Skip to main content

Louisiana tragedy

It is heartbreaking to see New Orleans submerged under 20 feet of water. This is one of the loveliest cities in the United States, perhaps second only to San Francisco. I was there in 1992. I spent some time in Texas and I made the trip to New Orleans.

I fell in love with the city that I resolved that I will find the opportunity to do some research work in Louisiana. Last year I was offered to do post doctoral work in marine evolutionary biology at Louisiana State University and was supposed to leave in late July of 2005 until bureaucratic bungles made me decide to put off the offer until next year. If I had gone, then I should be atop a roof waiting for the Louisiana Air National Guard to pluck me out!

Baton Rogue (where the university is located) and New Orleans are among the worst hit of Katrina's wrath. New Orleans is between two mighty bodies of water. One is the Mississipi River and the other is Lake Ponchartrain with its long causeway. The levees that protect the city were breached and thus the deluge.

But should we blame Katrina and her kind? Climatologists predict that hurricanes and typhoons will become more frequent and those of the 5th category wouldn't be rare anymore. Category 5 cyclones that hit land are quite rare. Usually they lose steam before they hit land. By the time they hit land they are just category 3 or so, but still dangerous.

The mean air temperature has been increasing since 1850 and this is presumbably related to our burning of fossil fuels. Cyclones run on heat stored in the oceans. The heat has to redistributed and thus we have these storms. The more heat, the stronger the storm.

The CNN still shot with the crushed SUV under a tree is strong reminder that nature can inflict much damage. Our SUV fetish has contributed to all that increased carbon dioxide emissions.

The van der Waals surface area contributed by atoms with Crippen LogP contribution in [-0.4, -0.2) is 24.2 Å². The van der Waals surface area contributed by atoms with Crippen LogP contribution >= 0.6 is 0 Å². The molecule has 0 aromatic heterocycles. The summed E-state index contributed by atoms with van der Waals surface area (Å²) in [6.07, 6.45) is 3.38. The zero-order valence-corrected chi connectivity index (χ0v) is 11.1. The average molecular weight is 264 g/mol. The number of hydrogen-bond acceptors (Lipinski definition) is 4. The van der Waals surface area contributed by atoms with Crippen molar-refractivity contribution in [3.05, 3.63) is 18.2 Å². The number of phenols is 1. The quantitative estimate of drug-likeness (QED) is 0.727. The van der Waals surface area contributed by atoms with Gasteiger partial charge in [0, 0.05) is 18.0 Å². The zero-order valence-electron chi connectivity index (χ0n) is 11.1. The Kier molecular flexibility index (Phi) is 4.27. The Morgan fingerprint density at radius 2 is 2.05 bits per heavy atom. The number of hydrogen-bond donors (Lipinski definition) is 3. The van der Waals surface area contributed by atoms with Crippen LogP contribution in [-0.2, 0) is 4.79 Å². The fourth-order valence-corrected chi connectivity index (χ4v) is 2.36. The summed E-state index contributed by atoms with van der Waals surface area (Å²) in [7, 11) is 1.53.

Another interesting topic for my class.


Popular posts from this blog

President Manuel Luis Quezon's Code of Ethics

Being a denizen of Kyusi, in honour of the man who gave my city its name and for being the most colourful prez the Philippines ever had, I have the pleasure to post Manuel L Quezon's Code of Ethics on his birthday. Let us profit from the wisdom of the Kastila.

1. Have Faith in the Divine Providence that guides the destinies of men and nations.

2. Love your country for it is the home of your people, the seat of your affection and the source of your happiness and well-being. It's defense is your primary duty. Be ready to sacrifice and die for it if necessary.

3. Respect the Constitution which is the expression of your sovereign will. The government is your government. It has been established for your safety and welfare. Obey the laws and see that they are observed by all and that public officials comply with their duties.

4. Pay your taxes willingly and promptly. Citizenship implies not only rights but obligations.

5. Safeguard the purity of suffrage and abide by the decisions of the…

Simoun's lamp has been lit, finally.. not by one but by the many!

"So often have we been haunted by the spectre of subversion which, with some fostering, has come to be a positive and real being, whose very name steals our serenity and makes us commit the greatest blunders... If before the reality, instead of changing the fear of one is increased, and the confusion of the other is exacerbated, then they must be left in the hands of time..."
Dr Jose Rizal "To the Filipino People and their Government"
Jose Rizal dominates the Luneta, which is sacred to the Philippine nation as a place of martyrdom. And many perhaps all of those executed in the Luneta, with the exception of the three Filipino secular priests martyred in 1872, have read Rizal's El Filibusterismo. Dr Rizal's second novel is a darker and more sinister one that its prequel but has much significance across the century and more after it was published for it preaches the need for revolution with caveats,  which are when the time is right and who will instigate it.

Flame trees in bloom

The hottest summer courtesy of El Nino in at least 10 years gave runners and walkers in the University of the Philippines Diliman campus a visual treat. This year the flame trees Delonix regia are in full bloom!
In past summers it wasn't as hot and dry so the trees did not shed their leaves and few blooms were produced.
It is the tropical version of the Japanese Hanami or the Cherry blossom viewing season. While Hanami tells us the fragile impermanence of beauty, the flame tree hanami tells us that summer burns but soon it will all be over.